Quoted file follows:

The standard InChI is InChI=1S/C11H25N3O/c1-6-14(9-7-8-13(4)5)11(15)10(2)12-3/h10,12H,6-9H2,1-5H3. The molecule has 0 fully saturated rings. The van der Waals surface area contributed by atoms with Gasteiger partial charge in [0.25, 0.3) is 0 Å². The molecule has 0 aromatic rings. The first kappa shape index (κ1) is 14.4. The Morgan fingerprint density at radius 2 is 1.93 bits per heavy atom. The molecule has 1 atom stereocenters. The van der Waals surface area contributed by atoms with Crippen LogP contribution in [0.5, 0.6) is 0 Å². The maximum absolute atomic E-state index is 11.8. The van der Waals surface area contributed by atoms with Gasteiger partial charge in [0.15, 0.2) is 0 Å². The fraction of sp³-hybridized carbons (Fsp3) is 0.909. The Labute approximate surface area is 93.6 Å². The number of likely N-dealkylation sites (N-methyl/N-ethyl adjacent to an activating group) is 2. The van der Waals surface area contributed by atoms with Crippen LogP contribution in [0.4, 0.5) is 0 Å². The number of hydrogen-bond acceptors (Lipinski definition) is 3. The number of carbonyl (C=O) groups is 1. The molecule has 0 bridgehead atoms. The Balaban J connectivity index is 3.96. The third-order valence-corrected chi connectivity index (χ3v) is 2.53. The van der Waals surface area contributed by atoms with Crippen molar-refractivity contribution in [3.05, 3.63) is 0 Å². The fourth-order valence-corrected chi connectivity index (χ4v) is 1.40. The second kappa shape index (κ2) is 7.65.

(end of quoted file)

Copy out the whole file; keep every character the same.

The standard InChI is InChI=1S/C11H25N3O/c1-6-14(9-7-8-13(4)5)11(15)10(2)12-3/h10,12H,6-9H2,1-5H3. The molecule has 0 fully saturated rings. The van der Waals surface area contributed by atoms with Gasteiger partial charge in [0.25, 0.3) is 0 Å². The molecule has 0 aromatic rings. The first kappa shape index (κ1) is 14.4. The Morgan fingerprint density at radius 2 is 1.93 bits per heavy atom. The molecule has 1 atom stereocenters. The van der Waals surface area contributed by atoms with Crippen LogP contribution in [0.5, 0.6) is 0 Å². The maximum absolute atomic E-state index is 11.8. The van der Waals surface area contributed by atoms with Gasteiger partial charge in [0.15, 0.2) is 0 Å². The fraction of sp³-hybridized carbons (Fsp3) is 0.909. The Labute approximate surface area is 93.6 Å². The number of likely N-dealkylation sites (N-methyl/N-ethyl adjacent to an activating group) is 2. The van der Waals surface area contributed by atoms with Crippen LogP contribution in [0.4, 0.5) is 0 Å². The number of hydrogen-bond acceptors (Lipinski definition) is 3. The number of carbonyl (C=O) groups is 1. The molecule has 0 bridgehead atoms. The Balaban J connectivity index is 3.96. The third-order valence-corrected chi connectivity index (χ3v) is 2.53. The van der Waals surface area contributed by atoms with Crippen molar-refractivity contribution in [3.05, 3.63) is 0 Å². The fourth-order valence-corrected chi connectivity index (χ4v) is 1.40. The second kappa shape index (κ2) is 7.65.